Altar Boyz tries to have it both ways | Theater | Indy Week
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Altar Boyz tries to have it both ways 


Altar Boyz is one of those theatrical endeavors that tries to have it both ways. Since so many of the jokes embedded in its patter and lyrics are subtle enough to go unnoticed by the more credulous of the devout, is it a send-up of overproduced mainstream Christian music (and the culture and money that supports it), or the thing itself, accessorized with a comic fig leaf just big enough to placate nonbelievers?

Whatever the answer to that question might be, this next-generation update to the Nunsense franchise situates a never-less-than-earnest boy-band quartet at the end of their "Raise the Praise" national tour. Gary Adler and Michael Walker's tunes touch the predicted pop music bases, in straight-ahead rockers like the title track, rap in "The Miracle Song," romantic solos like "Everybody Fits" and even heavy metal in "Number 918."

At times their lyrics make mostly inconspicuous fun of their evangelistic bent. In "Something About You," a torch-number tribute to teen sexual abstinence, Matthew, the group's leader (a confident Marshal Kennedy Carolan), sensitively croons to a woman from the audience, "Girl, you make me want to wait." In the putative dance hit, "Rhythm in Me," the boys rhyme, "God put sinners down in Hell 'cause they did not improve/ God put the rhythm in me so I could bust a move!"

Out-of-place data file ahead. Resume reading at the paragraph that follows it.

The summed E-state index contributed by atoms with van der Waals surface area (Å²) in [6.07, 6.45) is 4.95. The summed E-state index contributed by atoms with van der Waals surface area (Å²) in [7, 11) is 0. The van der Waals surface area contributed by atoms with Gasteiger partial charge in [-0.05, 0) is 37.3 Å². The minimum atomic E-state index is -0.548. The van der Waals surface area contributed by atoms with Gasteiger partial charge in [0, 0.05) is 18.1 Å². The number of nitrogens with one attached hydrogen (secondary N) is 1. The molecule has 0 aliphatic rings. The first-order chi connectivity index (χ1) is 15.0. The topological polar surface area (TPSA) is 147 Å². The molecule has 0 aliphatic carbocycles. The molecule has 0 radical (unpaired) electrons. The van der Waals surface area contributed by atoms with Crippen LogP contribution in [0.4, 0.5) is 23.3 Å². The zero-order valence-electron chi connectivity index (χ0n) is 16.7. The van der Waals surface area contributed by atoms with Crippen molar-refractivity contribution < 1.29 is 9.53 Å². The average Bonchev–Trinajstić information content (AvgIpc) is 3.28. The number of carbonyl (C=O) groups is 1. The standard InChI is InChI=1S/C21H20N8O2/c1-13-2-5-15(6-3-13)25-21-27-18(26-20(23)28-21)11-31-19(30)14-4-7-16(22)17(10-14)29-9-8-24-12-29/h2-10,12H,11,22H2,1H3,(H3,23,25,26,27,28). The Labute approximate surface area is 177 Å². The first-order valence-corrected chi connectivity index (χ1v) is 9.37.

The least savory moments in this endeavor come toward the end, in the song "Epiphany." After a gay but apparently undisclosed Mark (Patrick Elliott) has been clearly pining for his bandmate Matthew throughout the show, Mark sings about his closeted state before he summons the courage to come out ... as a Catholic. Wink, wink.

That came after the audience found an inordinate amount of amusement when Juan, the apparently exotic Hispanic character, simply translated several lines into Spanish.

I have little doubt that in the future, Sony (or a shadier firm, further in the realm of black ops) will develop a device like this show's fictive Soul Sensor, a spiritual lie detector, capable of discerning an audience's level of sincerity. But in a conservative theocracy—one just a little to the right of the one presently in session in Raleigh—it would likely be used for matters more pressing than judging the success of a rock concert.

Reasons enough, all told, to feel a chill instead of chuckle at a spectacle of slickly marketed, big-bucks religion—one that never permits quite enough daylight on its subject for us to be sure of what it's really laughing at.

This article appeared in print with the headline "Holy shtick."

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